-Have thought critically about western and non western ideas about place; and to have considered ways in which these land use conflicts can be addressed in a way which is sympathetic to both the ’environment’ and the different users of the land.


Overview of Learning Activities

While the experience of the dreaming trail is central to this course you are also required to critically reflect on their experiences. Consequently, two introductory lectures which will explore some of the historical assumptions which shape arguments and representations of Aboriginal people and their relationship to land. You will also be provided with background material on the trail and reading prior to departing to Broome for the beginning of the 9 day trail. This will be followed by one further class at RMIT where students will be required to share their experience of the trail and to identify issues/topics for further research. You will be required to complete set reading prior to the trail, to keep a journal on the trail and use the journal to identify an issue/topic for a major research assignment to be completed when they return to RMIT.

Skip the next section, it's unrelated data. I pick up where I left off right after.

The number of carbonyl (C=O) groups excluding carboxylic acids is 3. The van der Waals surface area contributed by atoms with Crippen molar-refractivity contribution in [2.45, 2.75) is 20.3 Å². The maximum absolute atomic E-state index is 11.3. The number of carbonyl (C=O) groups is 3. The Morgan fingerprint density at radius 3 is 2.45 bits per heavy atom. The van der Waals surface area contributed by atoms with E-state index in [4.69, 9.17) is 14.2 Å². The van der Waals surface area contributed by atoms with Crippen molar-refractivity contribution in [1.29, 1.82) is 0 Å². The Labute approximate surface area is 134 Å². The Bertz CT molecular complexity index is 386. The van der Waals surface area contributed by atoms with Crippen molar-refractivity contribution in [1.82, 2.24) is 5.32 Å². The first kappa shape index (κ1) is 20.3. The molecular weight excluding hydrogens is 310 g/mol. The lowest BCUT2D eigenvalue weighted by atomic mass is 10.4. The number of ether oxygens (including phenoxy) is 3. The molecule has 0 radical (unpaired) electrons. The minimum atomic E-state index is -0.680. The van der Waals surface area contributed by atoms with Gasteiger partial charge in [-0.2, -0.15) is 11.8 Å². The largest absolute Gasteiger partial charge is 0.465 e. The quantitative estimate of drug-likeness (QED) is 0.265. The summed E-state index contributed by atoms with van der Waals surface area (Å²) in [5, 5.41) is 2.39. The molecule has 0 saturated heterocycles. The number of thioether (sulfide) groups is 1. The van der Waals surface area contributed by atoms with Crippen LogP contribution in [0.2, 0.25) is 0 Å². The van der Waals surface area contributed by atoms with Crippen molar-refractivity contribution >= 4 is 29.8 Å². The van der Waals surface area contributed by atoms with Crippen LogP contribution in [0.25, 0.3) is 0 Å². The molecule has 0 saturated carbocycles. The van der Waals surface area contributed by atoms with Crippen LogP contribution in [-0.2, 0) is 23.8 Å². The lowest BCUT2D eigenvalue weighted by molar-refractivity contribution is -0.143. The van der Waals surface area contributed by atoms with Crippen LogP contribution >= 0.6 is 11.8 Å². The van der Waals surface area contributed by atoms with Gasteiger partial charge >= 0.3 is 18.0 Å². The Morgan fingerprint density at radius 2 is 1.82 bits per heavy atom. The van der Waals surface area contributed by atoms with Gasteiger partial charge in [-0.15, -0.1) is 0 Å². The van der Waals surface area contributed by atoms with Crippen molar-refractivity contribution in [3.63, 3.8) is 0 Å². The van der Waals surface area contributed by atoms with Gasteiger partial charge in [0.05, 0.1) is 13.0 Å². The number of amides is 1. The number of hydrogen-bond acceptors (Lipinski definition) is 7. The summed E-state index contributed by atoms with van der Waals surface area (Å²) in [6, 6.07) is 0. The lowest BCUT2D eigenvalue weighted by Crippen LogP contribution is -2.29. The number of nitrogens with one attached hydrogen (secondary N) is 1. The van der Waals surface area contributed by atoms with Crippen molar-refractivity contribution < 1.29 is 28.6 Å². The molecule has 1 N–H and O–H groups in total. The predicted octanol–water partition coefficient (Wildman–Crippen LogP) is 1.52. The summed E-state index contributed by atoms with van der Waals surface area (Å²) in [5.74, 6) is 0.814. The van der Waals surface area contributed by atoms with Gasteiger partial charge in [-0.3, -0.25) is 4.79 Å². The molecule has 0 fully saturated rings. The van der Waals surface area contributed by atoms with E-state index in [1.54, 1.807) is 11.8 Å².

Overview of Learning Resources

Suggested Reading

The Australian Institute of Aboriginal and Torres Strait Islander Studies May 2000
Guidelines for Ethical Research in Indigenous Studies

Benterrak, Krim, M and Roe, P 1996 ’Strategic Nomadology : Introduction’ in Reading the Country Fremantle Arts Centre Press, W.A.

Cronin, W (ed) 1995 Uncommon Ground : rethinking the Human Place in Nature Introduction W.W. Norton, USA

Deutschlander, S. and Miller, L.J 2003 ‘Politicising aboriginal cultural Tourism: the discourse of primitivism in the tourist encounter The Canadian Review of Sociology and Anthropology Volume 40 Issue 1, Toronto

Healy, Chris 1999 ‘White Feet and Black Trails : Travelling Cultures at the Lurujarri Train’ Postcolonial Studies Volume 2, Issue 1 The Institute of Postcolonial Studies.